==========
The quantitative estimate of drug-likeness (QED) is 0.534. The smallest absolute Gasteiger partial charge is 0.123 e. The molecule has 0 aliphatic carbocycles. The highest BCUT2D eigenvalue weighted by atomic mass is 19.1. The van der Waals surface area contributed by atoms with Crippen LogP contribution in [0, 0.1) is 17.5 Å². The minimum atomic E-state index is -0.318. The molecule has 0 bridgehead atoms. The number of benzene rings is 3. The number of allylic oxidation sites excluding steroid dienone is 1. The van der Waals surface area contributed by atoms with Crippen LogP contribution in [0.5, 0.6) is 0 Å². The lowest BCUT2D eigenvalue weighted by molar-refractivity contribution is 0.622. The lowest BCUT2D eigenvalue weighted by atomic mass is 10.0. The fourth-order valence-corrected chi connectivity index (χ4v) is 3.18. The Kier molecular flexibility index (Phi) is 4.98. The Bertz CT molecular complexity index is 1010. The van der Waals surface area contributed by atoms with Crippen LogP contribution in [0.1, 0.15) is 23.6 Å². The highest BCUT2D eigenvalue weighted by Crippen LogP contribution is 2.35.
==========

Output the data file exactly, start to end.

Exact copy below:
The quantitative estimate of drug-likeness (QED) is 0.534. The smallest absolute Gasteiger partial charge is 0.123 e. The molecule has 0 aliphatic carbocycles. The highest BCUT2D eigenvalue weighted by atomic mass is 19.1. The van der Waals surface area contributed by atoms with Crippen LogP contribution in [0, 0.1) is 17.5 Å². The minimum atomic E-state index is -0.318. The molecule has 0 bridgehead atoms. The number of benzene rings is 3. The number of allylic oxidation sites excluding steroid dienone is 1. The van der Waals surface area contributed by atoms with Crippen LogP contribution in [0.5, 0.6) is 0 Å². The lowest BCUT2D eigenvalue weighted by molar-refractivity contribution is 0.622. The lowest BCUT2D eigenvalue weighted by atomic mass is 10.0. The fourth-order valence-corrected chi connectivity index (χ4v) is 3.18. The Kier molecular flexibility index (Phi) is 4.98. The Bertz CT molecular complexity index is 1010. The van der Waals surface area contributed by atoms with Crippen LogP contribution in [0.1, 0.15) is 23.6 Å². The highest BCUT2D eigenvalue weighted by Crippen LogP contribution is 2.35.